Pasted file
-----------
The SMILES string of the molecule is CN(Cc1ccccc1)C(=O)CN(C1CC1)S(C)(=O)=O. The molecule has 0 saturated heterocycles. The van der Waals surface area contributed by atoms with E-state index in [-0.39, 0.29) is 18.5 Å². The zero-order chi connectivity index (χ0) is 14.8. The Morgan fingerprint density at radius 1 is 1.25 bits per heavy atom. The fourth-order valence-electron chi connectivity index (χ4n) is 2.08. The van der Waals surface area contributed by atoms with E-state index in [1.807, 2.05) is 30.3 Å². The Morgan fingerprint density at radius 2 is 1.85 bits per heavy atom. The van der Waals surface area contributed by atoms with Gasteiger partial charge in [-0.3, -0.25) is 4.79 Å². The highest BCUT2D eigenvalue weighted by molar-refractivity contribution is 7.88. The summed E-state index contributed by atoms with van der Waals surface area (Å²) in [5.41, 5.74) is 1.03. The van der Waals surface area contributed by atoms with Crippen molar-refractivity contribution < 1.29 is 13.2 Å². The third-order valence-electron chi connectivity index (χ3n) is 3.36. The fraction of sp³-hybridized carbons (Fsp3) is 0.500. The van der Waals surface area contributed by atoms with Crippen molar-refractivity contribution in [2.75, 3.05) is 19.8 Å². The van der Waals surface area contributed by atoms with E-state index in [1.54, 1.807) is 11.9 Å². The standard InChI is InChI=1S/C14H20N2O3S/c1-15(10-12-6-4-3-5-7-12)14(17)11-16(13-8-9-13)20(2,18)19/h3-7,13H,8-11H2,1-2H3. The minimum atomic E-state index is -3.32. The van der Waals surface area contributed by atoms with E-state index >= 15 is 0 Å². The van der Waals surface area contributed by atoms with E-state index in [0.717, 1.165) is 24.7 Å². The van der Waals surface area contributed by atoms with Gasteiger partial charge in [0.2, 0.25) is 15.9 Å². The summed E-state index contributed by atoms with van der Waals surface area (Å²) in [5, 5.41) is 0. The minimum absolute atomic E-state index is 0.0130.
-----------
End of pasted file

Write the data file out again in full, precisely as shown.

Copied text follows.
The SMILES string of the molecule is CN(Cc1ccccc1)C(=O)CN(C1CC1)S(C)(=O)=O. The molecule has 0 saturated heterocycles. The van der Waals surface area contributed by atoms with E-state index in [-0.39, 0.29) is 18.5 Å². The zero-order chi connectivity index (χ0) is 14.8. The Morgan fingerprint density at radius 1 is 1.25 bits per heavy atom. The fourth-order valence-electron chi connectivity index (χ4n) is 2.08. The van der Waals surface area contributed by atoms with E-state index in [1.807, 2.05) is 30.3 Å². The Morgan fingerprint density at radius 2 is 1.85 bits per heavy atom. The van der Waals surface area contributed by atoms with Gasteiger partial charge in [-0.3, -0.25) is 4.79 Å². The highest BCUT2D eigenvalue weighted by molar-refractivity contribution is 7.88. The summed E-state index contributed by atoms with van der Waals surface area (Å²) in [5.41, 5.74) is 1.03. The van der Waals surface area contributed by atoms with Crippen molar-refractivity contribution < 1.29 is 13.2 Å². The third-order valence-electron chi connectivity index (χ3n) is 3.36. The fraction of sp³-hybridized carbons (Fsp3) is 0.500. The van der Waals surface area contributed by atoms with Crippen molar-refractivity contribution in [2.75, 3.05) is 19.8 Å². The van der Waals surface area contributed by atoms with E-state index in [1.54, 1.807) is 11.9 Å². The standard InChI is InChI=1S/C14H20N2O3S/c1-15(10-12-6-4-3-5-7-12)14(17)11-16(13-8-9-13)20(2,18)19/h3-7,13H,8-11H2,1-2H3. The minimum atomic E-state index is -3.32. The van der Waals surface area contributed by atoms with E-state index >= 15 is 0 Å². The van der Waals surface area contributed by atoms with E-state index in [0.717, 1.165) is 24.7 Å². The van der Waals surface area contributed by atoms with Gasteiger partial charge in [0.2, 0.25) is 15.9 Å². The summed E-state index contributed by atoms with van der Waals surface area (Å²) in [5, 5.41) is 0. The minimum absolute atomic E-state index is 0.0130.